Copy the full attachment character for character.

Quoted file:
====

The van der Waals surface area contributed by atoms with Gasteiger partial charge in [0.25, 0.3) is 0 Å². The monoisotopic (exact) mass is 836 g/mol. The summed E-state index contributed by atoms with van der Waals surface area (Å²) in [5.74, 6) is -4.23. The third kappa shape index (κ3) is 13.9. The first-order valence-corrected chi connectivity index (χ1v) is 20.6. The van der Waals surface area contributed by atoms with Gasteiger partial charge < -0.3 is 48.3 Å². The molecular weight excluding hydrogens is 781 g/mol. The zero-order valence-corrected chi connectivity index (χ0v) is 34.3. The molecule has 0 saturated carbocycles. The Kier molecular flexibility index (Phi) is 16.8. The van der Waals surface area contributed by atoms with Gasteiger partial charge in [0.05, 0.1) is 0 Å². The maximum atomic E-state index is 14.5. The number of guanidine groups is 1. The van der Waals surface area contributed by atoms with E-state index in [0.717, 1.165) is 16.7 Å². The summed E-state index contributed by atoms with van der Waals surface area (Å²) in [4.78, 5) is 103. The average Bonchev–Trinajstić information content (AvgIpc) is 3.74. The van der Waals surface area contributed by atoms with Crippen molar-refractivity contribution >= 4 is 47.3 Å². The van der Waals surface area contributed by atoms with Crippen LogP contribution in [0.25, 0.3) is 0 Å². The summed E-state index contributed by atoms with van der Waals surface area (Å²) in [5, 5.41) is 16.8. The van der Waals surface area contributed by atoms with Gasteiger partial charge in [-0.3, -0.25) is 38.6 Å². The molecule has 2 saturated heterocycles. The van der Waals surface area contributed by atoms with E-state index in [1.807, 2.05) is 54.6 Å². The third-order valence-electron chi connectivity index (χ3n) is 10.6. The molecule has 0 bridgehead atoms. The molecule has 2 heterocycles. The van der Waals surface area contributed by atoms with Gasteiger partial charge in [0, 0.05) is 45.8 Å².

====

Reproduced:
The van der Waals surface area contributed by atoms with Gasteiger partial charge in [0.25, 0.3) is 0 Å². The monoisotopic (exact) mass is 836 g/mol. The summed E-state index contributed by atoms with van der Waals surface area (Å²) in [5.74, 6) is -4.23. The third kappa shape index (κ3) is 13.9. The first-order valence-corrected chi connectivity index (χ1v) is 20.6. The van der Waals surface area contributed by atoms with Gasteiger partial charge < -0.3 is 48.3 Å². The molecular weight excluding hydrogens is 781 g/mol. The zero-order valence-corrected chi connectivity index (χ0v) is 34.3. The molecule has 0 saturated carbocycles. The Kier molecular flexibility index (Phi) is 16.8. The van der Waals surface area contributed by atoms with Gasteiger partial charge in [0.05, 0.1) is 0 Å². The maximum atomic E-state index is 14.5. The number of guanidine groups is 1. The van der Waals surface area contributed by atoms with E-state index in [0.717, 1.165) is 16.7 Å². The summed E-state index contributed by atoms with van der Waals surface area (Å²) in [4.78, 5) is 103. The average Bonchev–Trinajstić information content (AvgIpc) is 3.74. The van der Waals surface area contributed by atoms with Crippen molar-refractivity contribution >= 4 is 47.3 Å². The van der Waals surface area contributed by atoms with Crippen LogP contribution in [0.25, 0.3) is 0 Å². The summed E-state index contributed by atoms with van der Waals surface area (Å²) in [5, 5.41) is 16.8. The van der Waals surface area contributed by atoms with Gasteiger partial charge in [-0.3, -0.25) is 38.6 Å². The molecule has 2 saturated heterocycles. The van der Waals surface area contributed by atoms with E-state index in [1.807, 2.05) is 54.6 Å². The third-order valence-electron chi connectivity index (χ3n) is 10.6. The molecule has 0 bridgehead atoms. The molecule has 2 heterocycles. The van der Waals surface area contributed by atoms with Gasteiger partial charge in [0, 0.05) is 45.8 Å².